meetNKY Forgives Lease Agreement with Vent Haven Museum
The Northern Kentucky Convention and Visitors Bureau (meetNKY)'s board of directors voted to turn over ownership of a rare ventriloquism collection to Vent Haven Museum.
The decision forgives the final $10,000 of a lease agreement that was signed by the organization and the Ft. Mitchell museum in 1979.
Vent Haven is the world's only museum dedicated to ventriloquism.
"Vent Haven continues to be one of the hidden gems of Northern Kentucky and the region," said meetNKY Interim President and CEO Julie Kirkpatrick. "With a renewed interest from tour groups into the market due to the opening of the Ark Encounter, more people are falling in love every year with this slice of Americana history. Travel journalists adore writing about this piece of history only found in Northern Kentucky.
"The impact of the COVID-19 pandemic has been devastating to the tourism industry and our organization. Our board is committed to providing assistance and relief to our partners as we are able," Kirkpatrick said. “While visitors are staying healthy at home as the pandemic winds on, we knew it was the right time to forgive this loan in an effort to ensure that Vent Haven made it through this crisis.”
The museum has more than 900 ventriloquist dummies including the rare 61-piece Edgar Bergen Collection, which features Charlie McCarthy memorabilia and dummies. Bergen, who died in 1978, was a popular vaudeville, radio and movie personality who used Charlie McCarthy and other ventriloquist dummies - including Mortimer Snerd and Effie Klinker - in his act.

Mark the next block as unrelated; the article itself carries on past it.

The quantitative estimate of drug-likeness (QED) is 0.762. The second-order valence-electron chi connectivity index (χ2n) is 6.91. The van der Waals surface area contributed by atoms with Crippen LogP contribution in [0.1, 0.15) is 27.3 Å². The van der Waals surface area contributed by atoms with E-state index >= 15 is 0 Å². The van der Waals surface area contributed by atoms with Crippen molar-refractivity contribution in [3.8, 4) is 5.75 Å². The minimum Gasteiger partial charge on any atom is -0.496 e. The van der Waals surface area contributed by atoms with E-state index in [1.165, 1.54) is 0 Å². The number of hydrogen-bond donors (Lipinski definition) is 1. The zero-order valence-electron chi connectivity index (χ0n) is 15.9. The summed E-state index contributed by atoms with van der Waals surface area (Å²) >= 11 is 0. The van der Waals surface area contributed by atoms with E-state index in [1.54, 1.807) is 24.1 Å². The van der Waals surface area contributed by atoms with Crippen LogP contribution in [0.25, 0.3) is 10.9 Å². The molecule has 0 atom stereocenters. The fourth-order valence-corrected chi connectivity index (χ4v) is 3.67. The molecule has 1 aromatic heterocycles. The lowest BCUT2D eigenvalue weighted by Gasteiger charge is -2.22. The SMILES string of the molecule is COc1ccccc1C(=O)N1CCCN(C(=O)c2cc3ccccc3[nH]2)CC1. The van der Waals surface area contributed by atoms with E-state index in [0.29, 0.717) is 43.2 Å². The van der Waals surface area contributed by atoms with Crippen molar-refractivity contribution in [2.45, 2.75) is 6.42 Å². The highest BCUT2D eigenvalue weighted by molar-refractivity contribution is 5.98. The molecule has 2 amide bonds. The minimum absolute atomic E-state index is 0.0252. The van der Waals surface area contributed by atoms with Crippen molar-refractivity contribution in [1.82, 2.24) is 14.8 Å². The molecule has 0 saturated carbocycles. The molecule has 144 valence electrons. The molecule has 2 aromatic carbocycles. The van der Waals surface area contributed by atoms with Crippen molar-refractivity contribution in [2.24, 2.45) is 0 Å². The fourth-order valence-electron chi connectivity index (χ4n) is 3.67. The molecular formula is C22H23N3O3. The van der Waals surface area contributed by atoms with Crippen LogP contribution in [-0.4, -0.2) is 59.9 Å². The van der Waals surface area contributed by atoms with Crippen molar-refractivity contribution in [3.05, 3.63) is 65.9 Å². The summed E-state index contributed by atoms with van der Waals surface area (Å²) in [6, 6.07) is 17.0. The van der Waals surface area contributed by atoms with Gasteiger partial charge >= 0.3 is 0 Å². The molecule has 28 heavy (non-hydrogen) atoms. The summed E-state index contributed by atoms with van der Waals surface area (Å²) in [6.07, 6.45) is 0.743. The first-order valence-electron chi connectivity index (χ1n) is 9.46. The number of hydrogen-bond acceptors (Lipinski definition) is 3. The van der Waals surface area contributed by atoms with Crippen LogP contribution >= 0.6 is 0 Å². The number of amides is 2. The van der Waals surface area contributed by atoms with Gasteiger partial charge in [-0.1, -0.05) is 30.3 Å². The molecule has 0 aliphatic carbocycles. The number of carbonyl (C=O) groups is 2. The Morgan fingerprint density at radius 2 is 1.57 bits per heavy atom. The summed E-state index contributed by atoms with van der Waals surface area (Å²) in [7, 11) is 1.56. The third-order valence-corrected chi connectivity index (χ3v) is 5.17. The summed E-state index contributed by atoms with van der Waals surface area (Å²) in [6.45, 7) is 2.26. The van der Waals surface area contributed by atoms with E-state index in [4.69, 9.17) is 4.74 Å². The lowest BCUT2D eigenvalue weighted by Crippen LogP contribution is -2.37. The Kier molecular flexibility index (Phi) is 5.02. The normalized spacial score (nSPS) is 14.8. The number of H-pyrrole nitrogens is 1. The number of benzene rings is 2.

In 1979, the Northern Kentucky Convention Bureau purchased the Bergen Collection for $50,000 and then leased it to Vent Haven for 50 years. The museum has been making a $1,000 payment to the Bureau every September since 1980 to pay off the debt, which had a balance this year of $10,000.
Vent Haven Museum Board of Directors President John S. "Brook" Brooking said the museum "gratefully acknowledges" the forgiveness of the loan for the Bergen Collection.
"By eliminating one of our annual expenses, meetNKY has supported the financial security and future of Vent Haven Museum," Brooking said. "With our 2020 income being greatly reduced by the pandemic’s impact on tourism, this gift means even more to us."
Vent Haven's roots go back to 1910, when Cincinnati native William Shakespeare "W.S." Berger purchased his first dummy, Tommy Baloney. Berger, who retired as president of the Cambridge Tile Company in Cincinnati in 1947, began collecting dummies over the years, storing them at his Fort Mitchell home.
According to Vent Haven's official history, Berger outlived his heirs and was concerned that his collection would be sold off and dispersed. So his friend and attorney John R.S. Brooking - the father of Vent Haven’s current board President Brook Brooking - set up a charitable foundation for Berger's collection and property and Vent Haven was born.
In 1979, when the museum was just becoming financially stable, the Bergen collection became available. The Bureau, led at the time by Chairman Tom Kelly and Vice Chairman Frank Sommerkamp, who currently serves on Crestview Hills City Council, approved the purchase. Members of the Bureau's Board - known at the time as the Convention Authority - included Corporex Cos. founder Bill Butler, state legislators William Donnermeyer of Bellevue and Bill McBee of Burlington.
"Had it not been for their generosity, the Bergen collection, which is a central element to the museum today, would have not been acquired," Brook Brooking said. "The Northern Kentucky Convention Authority made it possible for Vent Haven to share more fully the incredible history of Bergen and McCarthy with generations of visitors."